Why Do They: The Great Chase

It's a lovely evening on your patio. Suddenly, your canine companion dashes off like a chocoholic after homemade fudge, chasing the neighbor's cat.

What makes a normally sedate dog turn into a wild predator? Is it the way cats look? Or smell? Or act?

Breed Instincts

"Each breed is different," says Joy Johns, a breeder of Siberian Huskies. "Siberian Huskies are notorious for chasing cats and sometimes killing them because of their instinctive prey drive. To them, a running cat is prey. It's easier to prevent than correct this behavior later."

(Check out our Breed Selector to find the right breed of dog for your lifestyle.)

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Dogs and Cats Living Together

So how can you get a dog that chases cats to stop? Deb Raedecki, who owns a farm in southern Michigan with dogs and cats, says it's easier to teach dogs raised with cats not to chase them. "My dogs lick the cats on the head and don't chase them," Raedecki says. "They were raised that way."

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Stop The Hunt

  • Introduce the cat to the dog with the dog on a leash. (Read Tips for Leash Training Your Dog for more ideas on how to train your dog.)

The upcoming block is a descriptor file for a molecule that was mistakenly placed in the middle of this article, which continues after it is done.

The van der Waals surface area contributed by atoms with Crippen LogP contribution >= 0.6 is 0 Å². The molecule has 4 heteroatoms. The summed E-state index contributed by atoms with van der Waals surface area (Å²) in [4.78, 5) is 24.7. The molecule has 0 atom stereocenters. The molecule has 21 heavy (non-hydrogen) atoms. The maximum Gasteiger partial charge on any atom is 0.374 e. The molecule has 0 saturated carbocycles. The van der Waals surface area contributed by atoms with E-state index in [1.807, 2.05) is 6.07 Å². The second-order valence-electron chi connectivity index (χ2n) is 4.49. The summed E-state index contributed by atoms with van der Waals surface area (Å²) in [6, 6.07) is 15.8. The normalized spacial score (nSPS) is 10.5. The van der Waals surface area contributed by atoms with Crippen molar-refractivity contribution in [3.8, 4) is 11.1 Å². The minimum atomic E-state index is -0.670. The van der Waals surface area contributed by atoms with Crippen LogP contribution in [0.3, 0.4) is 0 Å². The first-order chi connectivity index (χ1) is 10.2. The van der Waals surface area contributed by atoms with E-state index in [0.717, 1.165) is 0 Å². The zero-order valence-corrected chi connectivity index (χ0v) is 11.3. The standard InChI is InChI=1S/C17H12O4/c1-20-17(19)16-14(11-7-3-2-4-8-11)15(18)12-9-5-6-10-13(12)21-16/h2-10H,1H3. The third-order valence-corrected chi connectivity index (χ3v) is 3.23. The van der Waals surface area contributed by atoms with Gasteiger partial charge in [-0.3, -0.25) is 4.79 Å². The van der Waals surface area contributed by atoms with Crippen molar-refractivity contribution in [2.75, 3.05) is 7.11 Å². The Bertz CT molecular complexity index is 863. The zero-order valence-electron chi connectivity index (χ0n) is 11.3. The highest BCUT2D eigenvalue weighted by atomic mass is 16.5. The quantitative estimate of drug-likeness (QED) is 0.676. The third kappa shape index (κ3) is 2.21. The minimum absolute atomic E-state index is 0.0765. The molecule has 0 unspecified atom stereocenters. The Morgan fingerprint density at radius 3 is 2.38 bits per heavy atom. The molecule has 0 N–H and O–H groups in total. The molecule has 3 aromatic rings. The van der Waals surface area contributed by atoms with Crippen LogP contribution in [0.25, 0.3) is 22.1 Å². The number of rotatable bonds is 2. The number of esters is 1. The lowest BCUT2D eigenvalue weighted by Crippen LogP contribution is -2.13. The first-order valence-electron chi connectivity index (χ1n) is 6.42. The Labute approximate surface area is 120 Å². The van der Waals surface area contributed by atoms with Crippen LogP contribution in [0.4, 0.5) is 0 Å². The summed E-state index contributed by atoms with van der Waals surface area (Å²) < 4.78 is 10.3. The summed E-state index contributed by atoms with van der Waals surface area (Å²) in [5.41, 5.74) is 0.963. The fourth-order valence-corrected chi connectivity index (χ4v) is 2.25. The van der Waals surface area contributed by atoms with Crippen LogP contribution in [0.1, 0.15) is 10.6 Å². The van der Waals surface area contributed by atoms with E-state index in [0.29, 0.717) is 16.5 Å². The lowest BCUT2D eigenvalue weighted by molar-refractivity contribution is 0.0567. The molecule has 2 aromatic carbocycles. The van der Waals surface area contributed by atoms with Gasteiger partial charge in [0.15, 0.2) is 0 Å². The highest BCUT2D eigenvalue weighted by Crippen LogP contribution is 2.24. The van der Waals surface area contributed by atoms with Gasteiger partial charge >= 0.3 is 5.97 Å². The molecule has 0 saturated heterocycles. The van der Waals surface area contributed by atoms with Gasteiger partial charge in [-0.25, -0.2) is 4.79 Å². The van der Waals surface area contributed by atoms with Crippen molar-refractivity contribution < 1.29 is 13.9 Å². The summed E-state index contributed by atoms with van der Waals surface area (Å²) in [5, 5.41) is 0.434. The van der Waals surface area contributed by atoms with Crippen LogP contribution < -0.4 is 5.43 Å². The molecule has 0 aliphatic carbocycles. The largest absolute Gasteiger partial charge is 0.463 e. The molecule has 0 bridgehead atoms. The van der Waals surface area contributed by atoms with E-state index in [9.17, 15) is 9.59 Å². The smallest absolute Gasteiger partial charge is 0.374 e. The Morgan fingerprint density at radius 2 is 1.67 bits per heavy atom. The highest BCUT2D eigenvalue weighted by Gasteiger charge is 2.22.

• Run your hands over the cat so it carries your scent.
  • Hold the cat while another person brings the dog by on a controlled leash.
  • Let the dog sniff the cat.
  • If the dog is friendly, reward with praise and treats. If the dog shows aggression, pull him away and say "No" firmly. Then try again.
  • Repeat this until the dog has appropriate reactions. Several sessions are usually required before you put the cat with the unleashed dog.

The article Behavior: Dog Discipline [links to article] may provide more helpful tips for controlling your dog.

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Consumer Care Service

If you have questions about your pet's behavior, email the IAMS Pet Care Team, or talk to one of our friendly team members directly by calling 1-800-675-3849.

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